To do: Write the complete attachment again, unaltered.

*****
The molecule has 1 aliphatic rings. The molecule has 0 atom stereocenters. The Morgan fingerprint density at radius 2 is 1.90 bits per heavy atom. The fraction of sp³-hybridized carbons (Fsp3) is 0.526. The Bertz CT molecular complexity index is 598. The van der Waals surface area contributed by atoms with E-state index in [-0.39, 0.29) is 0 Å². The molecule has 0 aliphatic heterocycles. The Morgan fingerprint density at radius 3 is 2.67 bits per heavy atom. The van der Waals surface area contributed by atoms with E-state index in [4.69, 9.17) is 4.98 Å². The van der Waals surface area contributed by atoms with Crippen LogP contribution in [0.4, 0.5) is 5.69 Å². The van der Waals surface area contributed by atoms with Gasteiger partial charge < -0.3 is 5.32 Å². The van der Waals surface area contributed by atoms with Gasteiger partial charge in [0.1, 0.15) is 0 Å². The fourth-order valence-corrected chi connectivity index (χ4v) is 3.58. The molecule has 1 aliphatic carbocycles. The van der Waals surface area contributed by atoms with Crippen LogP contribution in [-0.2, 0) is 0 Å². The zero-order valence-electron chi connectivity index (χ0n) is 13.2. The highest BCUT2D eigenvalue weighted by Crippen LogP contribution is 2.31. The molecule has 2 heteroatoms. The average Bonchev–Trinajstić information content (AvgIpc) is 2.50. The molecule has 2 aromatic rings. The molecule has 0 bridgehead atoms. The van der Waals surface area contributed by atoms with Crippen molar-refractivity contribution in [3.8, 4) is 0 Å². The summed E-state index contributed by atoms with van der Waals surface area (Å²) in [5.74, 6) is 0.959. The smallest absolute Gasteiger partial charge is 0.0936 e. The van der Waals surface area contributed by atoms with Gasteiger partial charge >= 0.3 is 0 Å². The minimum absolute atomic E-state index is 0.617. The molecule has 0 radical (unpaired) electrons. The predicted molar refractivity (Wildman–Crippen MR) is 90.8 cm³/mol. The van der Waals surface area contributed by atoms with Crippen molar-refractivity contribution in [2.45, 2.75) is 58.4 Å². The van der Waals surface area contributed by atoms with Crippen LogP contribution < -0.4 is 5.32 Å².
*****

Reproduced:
The molecule has 1 aliphatic rings. The molecule has 0 atom stereocenters. The Morgan fingerprint density at radius 2 is 1.90 bits per heavy atom. The fraction of sp³-hybridized carbons (Fsp3) is 0.526. The Bertz CT molecular complexity index is 598. The van der Waals surface area contributed by atoms with E-state index in [-0.39, 0.29) is 0 Å². The molecule has 0 aliphatic heterocycles. The Morgan fingerprint density at radius 3 is 2.67 bits per heavy atom. The van der Waals surface area contributed by atoms with E-state index in [4.69, 9.17) is 4.98 Å². The van der Waals surface area contributed by atoms with Crippen LogP contribution in [0.4, 0.5) is 5.69 Å². The van der Waals surface area contributed by atoms with Gasteiger partial charge < -0.3 is 5.32 Å². The van der Waals surface area contributed by atoms with Gasteiger partial charge in [0.1, 0.15) is 0 Å². The fourth-order valence-corrected chi connectivity index (χ4v) is 3.58. The molecule has 1 aliphatic carbocycles. The van der Waals surface area contributed by atoms with Crippen LogP contribution in [-0.2, 0) is 0 Å². The zero-order valence-electron chi connectivity index (χ0n) is 13.2. The highest BCUT2D eigenvalue weighted by Crippen LogP contribution is 2.31. The molecule has 2 heteroatoms. The average Bonchev–Trinajstić information content (AvgIpc) is 2.50. The molecule has 2 aromatic rings. The molecule has 0 bridgehead atoms. The van der Waals surface area contributed by atoms with Crippen molar-refractivity contribution in [3.8, 4) is 0 Å². The summed E-state index contributed by atoms with van der Waals surface area (Å²) in [5.74, 6) is 0.959. The smallest absolute Gasteiger partial charge is 0.0936 e. The van der Waals surface area contributed by atoms with Gasteiger partial charge >= 0.3 is 0 Å². The minimum absolute atomic E-state index is 0.617. The molecule has 0 radical (unpaired) electrons. The predicted molar refractivity (Wildman–Crippen MR) is 90.8 cm³/mol. The van der Waals surface area contributed by atoms with Crippen molar-refractivity contribution in [2.45, 2.75) is 58.4 Å². The van der Waals surface area contributed by atoms with Crippen LogP contribution < -0.4 is 5.32 Å².